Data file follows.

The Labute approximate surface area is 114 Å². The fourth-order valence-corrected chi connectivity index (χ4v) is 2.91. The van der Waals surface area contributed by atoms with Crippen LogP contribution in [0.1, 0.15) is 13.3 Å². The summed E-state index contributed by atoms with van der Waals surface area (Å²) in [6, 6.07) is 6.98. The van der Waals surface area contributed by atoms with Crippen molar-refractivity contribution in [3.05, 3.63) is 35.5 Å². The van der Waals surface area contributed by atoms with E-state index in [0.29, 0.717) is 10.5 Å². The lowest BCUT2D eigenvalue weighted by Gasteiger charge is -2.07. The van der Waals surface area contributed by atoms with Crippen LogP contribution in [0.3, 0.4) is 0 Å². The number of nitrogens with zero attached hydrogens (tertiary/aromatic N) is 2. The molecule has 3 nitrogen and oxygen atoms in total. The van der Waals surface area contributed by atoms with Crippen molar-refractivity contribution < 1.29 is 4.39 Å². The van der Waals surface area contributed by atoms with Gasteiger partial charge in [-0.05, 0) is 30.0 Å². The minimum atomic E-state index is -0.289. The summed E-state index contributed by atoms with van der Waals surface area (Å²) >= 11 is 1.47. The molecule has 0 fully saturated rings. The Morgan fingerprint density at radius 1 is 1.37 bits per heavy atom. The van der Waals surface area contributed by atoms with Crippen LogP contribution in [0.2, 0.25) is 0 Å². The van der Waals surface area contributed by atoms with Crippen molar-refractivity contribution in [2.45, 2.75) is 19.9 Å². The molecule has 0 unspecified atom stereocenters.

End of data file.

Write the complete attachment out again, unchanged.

The Labute approximate surface area is 114 Å². The fourth-order valence-corrected chi connectivity index (χ4v) is 2.91. The van der Waals surface area contributed by atoms with Crippen LogP contribution in [0.1, 0.15) is 13.3 Å². The summed E-state index contributed by atoms with van der Waals surface area (Å²) in [6, 6.07) is 6.98. The van der Waals surface area contributed by atoms with Crippen molar-refractivity contribution in [3.05, 3.63) is 35.5 Å². The van der Waals surface area contributed by atoms with E-state index in [0.29, 0.717) is 10.5 Å². The lowest BCUT2D eigenvalue weighted by Gasteiger charge is -2.07. The van der Waals surface area contributed by atoms with Crippen LogP contribution in [0.3, 0.4) is 0 Å². The number of nitrogens with zero attached hydrogens (tertiary/aromatic N) is 2. The molecule has 3 nitrogen and oxygen atoms in total. The van der Waals surface area contributed by atoms with Crippen molar-refractivity contribution < 1.29 is 4.39 Å². The van der Waals surface area contributed by atoms with Gasteiger partial charge in [-0.05, 0) is 30.0 Å². The minimum atomic E-state index is -0.289. The summed E-state index contributed by atoms with van der Waals surface area (Å²) >= 11 is 1.47. The molecule has 0 fully saturated rings. The Morgan fingerprint density at radius 1 is 1.37 bits per heavy atom. The van der Waals surface area contributed by atoms with Crippen LogP contribution in [0.2, 0.25) is 0 Å². The van der Waals surface area contributed by atoms with Crippen molar-refractivity contribution in [2.45, 2.75) is 19.9 Å². The molecule has 0 unspecified atom stereocenters.